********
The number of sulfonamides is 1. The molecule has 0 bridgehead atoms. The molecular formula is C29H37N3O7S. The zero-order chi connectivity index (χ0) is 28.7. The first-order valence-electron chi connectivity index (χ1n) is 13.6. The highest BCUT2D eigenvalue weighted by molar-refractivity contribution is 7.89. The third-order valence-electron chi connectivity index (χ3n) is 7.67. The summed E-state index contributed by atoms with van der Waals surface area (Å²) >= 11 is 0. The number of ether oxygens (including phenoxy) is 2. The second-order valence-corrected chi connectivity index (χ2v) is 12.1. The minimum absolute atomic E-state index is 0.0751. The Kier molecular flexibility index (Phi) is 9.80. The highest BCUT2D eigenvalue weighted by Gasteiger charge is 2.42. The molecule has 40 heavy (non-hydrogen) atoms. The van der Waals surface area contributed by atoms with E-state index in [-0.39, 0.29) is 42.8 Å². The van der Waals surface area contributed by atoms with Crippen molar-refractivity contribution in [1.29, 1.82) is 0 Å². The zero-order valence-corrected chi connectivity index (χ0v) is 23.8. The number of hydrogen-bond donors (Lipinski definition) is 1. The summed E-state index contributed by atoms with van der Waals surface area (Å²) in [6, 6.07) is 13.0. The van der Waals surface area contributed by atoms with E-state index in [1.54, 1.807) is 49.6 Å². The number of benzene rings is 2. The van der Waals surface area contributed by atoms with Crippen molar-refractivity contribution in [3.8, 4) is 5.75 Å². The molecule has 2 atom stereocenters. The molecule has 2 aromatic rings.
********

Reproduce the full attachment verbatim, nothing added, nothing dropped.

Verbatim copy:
The number of sulfonamides is 1. The molecule has 0 bridgehead atoms. The molecular formula is C29H37N3O7S. The zero-order chi connectivity index (χ0) is 28.7. The first-order valence-electron chi connectivity index (χ1n) is 13.6. The highest BCUT2D eigenvalue weighted by molar-refractivity contribution is 7.89. The third-order valence-electron chi connectivity index (χ3n) is 7.67. The summed E-state index contributed by atoms with van der Waals surface area (Å²) >= 11 is 0. The number of ether oxygens (including phenoxy) is 2. The second-order valence-corrected chi connectivity index (χ2v) is 12.1. The minimum absolute atomic E-state index is 0.0751. The Kier molecular flexibility index (Phi) is 9.80. The highest BCUT2D eigenvalue weighted by Gasteiger charge is 2.42. The molecule has 40 heavy (non-hydrogen) atoms. The van der Waals surface area contributed by atoms with E-state index in [-0.39, 0.29) is 42.8 Å². The van der Waals surface area contributed by atoms with Crippen molar-refractivity contribution in [1.29, 1.82) is 0 Å². The zero-order valence-corrected chi connectivity index (χ0v) is 23.8. The number of hydrogen-bond donors (Lipinski definition) is 1. The summed E-state index contributed by atoms with van der Waals surface area (Å²) in [6, 6.07) is 13.0. The van der Waals surface area contributed by atoms with E-state index in [1.54, 1.807) is 49.6 Å². The number of benzene rings is 2. The van der Waals surface area contributed by atoms with Crippen molar-refractivity contribution in [3.8, 4) is 5.75 Å². The molecule has 2 atom stereocenters. The molecule has 2 aromatic rings.